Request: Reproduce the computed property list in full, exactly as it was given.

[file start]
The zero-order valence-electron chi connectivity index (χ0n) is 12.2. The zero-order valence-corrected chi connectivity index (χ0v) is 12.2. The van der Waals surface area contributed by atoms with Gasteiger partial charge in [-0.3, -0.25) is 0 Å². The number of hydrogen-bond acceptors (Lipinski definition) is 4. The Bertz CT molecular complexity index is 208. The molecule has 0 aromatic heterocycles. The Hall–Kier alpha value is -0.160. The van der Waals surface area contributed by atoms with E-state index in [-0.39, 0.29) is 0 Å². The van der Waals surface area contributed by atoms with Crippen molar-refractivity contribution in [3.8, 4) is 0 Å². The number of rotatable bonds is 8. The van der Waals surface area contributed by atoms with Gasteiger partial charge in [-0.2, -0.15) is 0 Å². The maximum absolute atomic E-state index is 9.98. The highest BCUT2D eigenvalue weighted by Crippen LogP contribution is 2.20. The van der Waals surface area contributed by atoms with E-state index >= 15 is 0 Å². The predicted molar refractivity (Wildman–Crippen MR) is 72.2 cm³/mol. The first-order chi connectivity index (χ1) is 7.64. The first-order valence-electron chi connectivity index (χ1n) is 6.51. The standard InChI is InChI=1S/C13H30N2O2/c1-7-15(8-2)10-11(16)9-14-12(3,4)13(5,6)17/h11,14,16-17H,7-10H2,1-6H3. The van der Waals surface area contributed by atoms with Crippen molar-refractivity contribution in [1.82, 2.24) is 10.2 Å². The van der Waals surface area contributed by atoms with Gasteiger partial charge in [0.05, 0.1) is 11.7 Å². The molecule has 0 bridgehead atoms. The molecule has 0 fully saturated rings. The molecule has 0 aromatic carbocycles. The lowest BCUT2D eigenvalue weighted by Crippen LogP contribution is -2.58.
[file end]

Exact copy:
The zero-order valence-electron chi connectivity index (χ0n) is 12.2. The zero-order valence-corrected chi connectivity index (χ0v) is 12.2. The van der Waals surface area contributed by atoms with Gasteiger partial charge in [-0.3, -0.25) is 0 Å². The number of hydrogen-bond acceptors (Lipinski definition) is 4. The Bertz CT molecular complexity index is 208. The molecule has 0 aromatic heterocycles. The Hall–Kier alpha value is -0.160. The van der Waals surface area contributed by atoms with E-state index in [-0.39, 0.29) is 0 Å². The van der Waals surface area contributed by atoms with Crippen molar-refractivity contribution in [3.8, 4) is 0 Å². The number of rotatable bonds is 8. The van der Waals surface area contributed by atoms with Gasteiger partial charge in [-0.2, -0.15) is 0 Å². The maximum absolute atomic E-state index is 9.98. The highest BCUT2D eigenvalue weighted by Crippen LogP contribution is 2.20. The van der Waals surface area contributed by atoms with E-state index >= 15 is 0 Å². The predicted molar refractivity (Wildman–Crippen MR) is 72.2 cm³/mol. The first-order chi connectivity index (χ1) is 7.64. The first-order valence-electron chi connectivity index (χ1n) is 6.51. The standard InChI is InChI=1S/C13H30N2O2/c1-7-15(8-2)10-11(16)9-14-12(3,4)13(5,6)17/h11,14,16-17H,7-10H2,1-6H3. The van der Waals surface area contributed by atoms with Crippen molar-refractivity contribution in [1.82, 2.24) is 10.2 Å². The van der Waals surface area contributed by atoms with Gasteiger partial charge in [0.05, 0.1) is 11.7 Å². The molecule has 0 bridgehead atoms. The molecule has 0 fully saturated rings. The molecule has 0 aromatic carbocycles. The lowest BCUT2D eigenvalue weighted by Crippen LogP contribution is -2.58.